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Be a big-league budgeter

A budget is one of the greatest tools to put you on the road to respecting your money!


A budget helps you keep control of your finances today and tomorrow. With a budget you can track your day-to-day and monthly spending, plan for emergencies and save to meet goals. A budget is a key piece to managing not only your savings, but also your loans.

Picture a budget like a GPS navigating you toward financial freedom! It considers where you are and where you’d like to be, and then helps provide a guide to help you get there.

Remember, it’s not about what you have, but what you do with it that counts. Too often people say they don’t have enough money to budget. You can budget not only your cash, but also things like scholarships or loan refunds. 

Want to start a budget, but not sure where to begin or if you can stick to it? Here are 10 tips to help!

  1. Set your goals. How you spend your money should directly reflect what’s important to you now and in the future. Take some time to think about your life values and goals, and then create three financial goals to match them.
  2. Be realistic. Your budget must reflect the actual money that you have available (income) and the money that you spend (expenses) on a monthly basis. The more realistic you are about these two numbers, the more likely you will stick to your budget.
  3. Track it. Before you set your budget, spend two weeks tracking and collecting all receipts for bills and purchases – whether that’s your cell phone, grabbing a snack or a tank of gas. This will help you to start creating a habit of knowing exactly where your money is actually going.
  4. Needs vs. wants. Sometimes funds get tight. When this happens, you’ll need to make sure your needs (necessary expenses) are met first. A good idea is to list your expenses in order of what’s most important to you financially!
  5. Save first. Make room in your budget for saving first. Ten percent is ideal, but any amount is great! If you need to, send yourself a bill for the amount you decide to save. Then, make automatic transfers into a separate savings account that you won’t access on a regular basis.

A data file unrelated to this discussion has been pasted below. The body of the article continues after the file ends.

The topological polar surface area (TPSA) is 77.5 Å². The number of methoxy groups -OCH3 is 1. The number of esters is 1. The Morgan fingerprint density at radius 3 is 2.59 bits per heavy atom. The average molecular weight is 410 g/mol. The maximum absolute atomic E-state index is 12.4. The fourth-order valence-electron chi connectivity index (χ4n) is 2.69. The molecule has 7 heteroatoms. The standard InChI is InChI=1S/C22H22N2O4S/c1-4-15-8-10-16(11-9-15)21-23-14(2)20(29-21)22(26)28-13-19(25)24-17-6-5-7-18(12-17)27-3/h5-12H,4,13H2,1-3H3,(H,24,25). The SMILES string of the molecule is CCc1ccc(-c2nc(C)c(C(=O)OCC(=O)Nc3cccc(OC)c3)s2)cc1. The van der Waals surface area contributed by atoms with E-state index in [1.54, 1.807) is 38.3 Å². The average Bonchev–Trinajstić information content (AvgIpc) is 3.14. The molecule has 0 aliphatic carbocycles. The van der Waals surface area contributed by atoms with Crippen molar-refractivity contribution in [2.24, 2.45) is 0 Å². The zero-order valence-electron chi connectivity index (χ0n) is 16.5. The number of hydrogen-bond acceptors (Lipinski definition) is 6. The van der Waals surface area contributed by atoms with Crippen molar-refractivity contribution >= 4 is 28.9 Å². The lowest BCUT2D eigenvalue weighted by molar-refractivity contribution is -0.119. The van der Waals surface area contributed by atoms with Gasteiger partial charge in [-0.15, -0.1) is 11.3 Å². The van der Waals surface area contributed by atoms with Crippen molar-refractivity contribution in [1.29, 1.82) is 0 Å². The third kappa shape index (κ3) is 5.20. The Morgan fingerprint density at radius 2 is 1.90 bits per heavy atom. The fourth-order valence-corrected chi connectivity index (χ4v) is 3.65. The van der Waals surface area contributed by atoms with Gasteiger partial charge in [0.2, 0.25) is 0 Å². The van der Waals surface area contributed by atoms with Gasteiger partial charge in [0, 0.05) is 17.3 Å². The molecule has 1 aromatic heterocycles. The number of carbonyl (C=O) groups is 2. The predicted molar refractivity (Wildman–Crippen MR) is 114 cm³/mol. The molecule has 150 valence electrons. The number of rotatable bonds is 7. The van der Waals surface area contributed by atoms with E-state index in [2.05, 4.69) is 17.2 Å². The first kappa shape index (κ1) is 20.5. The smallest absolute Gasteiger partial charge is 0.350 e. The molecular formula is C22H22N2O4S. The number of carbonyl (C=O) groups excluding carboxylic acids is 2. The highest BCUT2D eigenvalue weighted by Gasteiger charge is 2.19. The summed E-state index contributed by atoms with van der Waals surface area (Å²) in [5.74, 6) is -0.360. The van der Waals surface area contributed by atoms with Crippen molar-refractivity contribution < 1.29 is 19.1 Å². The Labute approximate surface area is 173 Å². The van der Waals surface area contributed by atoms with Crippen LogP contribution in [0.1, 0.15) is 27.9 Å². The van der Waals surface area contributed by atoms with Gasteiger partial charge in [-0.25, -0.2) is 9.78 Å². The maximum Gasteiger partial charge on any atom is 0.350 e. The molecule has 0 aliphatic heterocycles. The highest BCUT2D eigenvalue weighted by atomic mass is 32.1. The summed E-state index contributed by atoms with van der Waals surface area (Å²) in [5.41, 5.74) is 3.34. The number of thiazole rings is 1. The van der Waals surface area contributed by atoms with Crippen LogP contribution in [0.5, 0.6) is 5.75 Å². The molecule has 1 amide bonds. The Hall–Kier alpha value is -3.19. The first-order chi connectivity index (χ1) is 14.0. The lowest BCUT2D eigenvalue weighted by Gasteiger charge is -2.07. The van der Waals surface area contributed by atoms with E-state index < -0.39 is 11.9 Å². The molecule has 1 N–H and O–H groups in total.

6. Give every dollar a name. For every dollar you have, make sure to include in your plan how you will spend it. Life happens, so try to allocate around 5% of your budget for small miscellaneous expenses that may come up throughout the month.
  7. Plan low for income and high for expenses. If you don’t receive a set amount of income, estimate slightly below the amount you think you will receive. When it comes to your bills, estimate higher than what you plan to pay.
  8. Pay cash for some everyday purchases. Spending with cash keeps you more conscious of the cost, especially in areas where you tend to overspend. Allocate a weekly amount and use it as often as you can for purchases like snacks, groceries or entertainment. 
  9. Think about the future. Even though a budget is a monthly plan, take some time to think about what you will need for the next several months. Then set some short, mid and long-term goals to help you get there.
  10. Review and adjust each month. Sometimes you spend more than you planned; other times you spend less. Take a little time to review each month and makes necessary changes before moving into the next month.

Tools and Resources to help you create a budget

There are several tools out there to help you create and maintain a budget. Click here for a downloadable budget document that you can type into and save; or visit one of the resources below to check out even more online tools, including electronic budget options.

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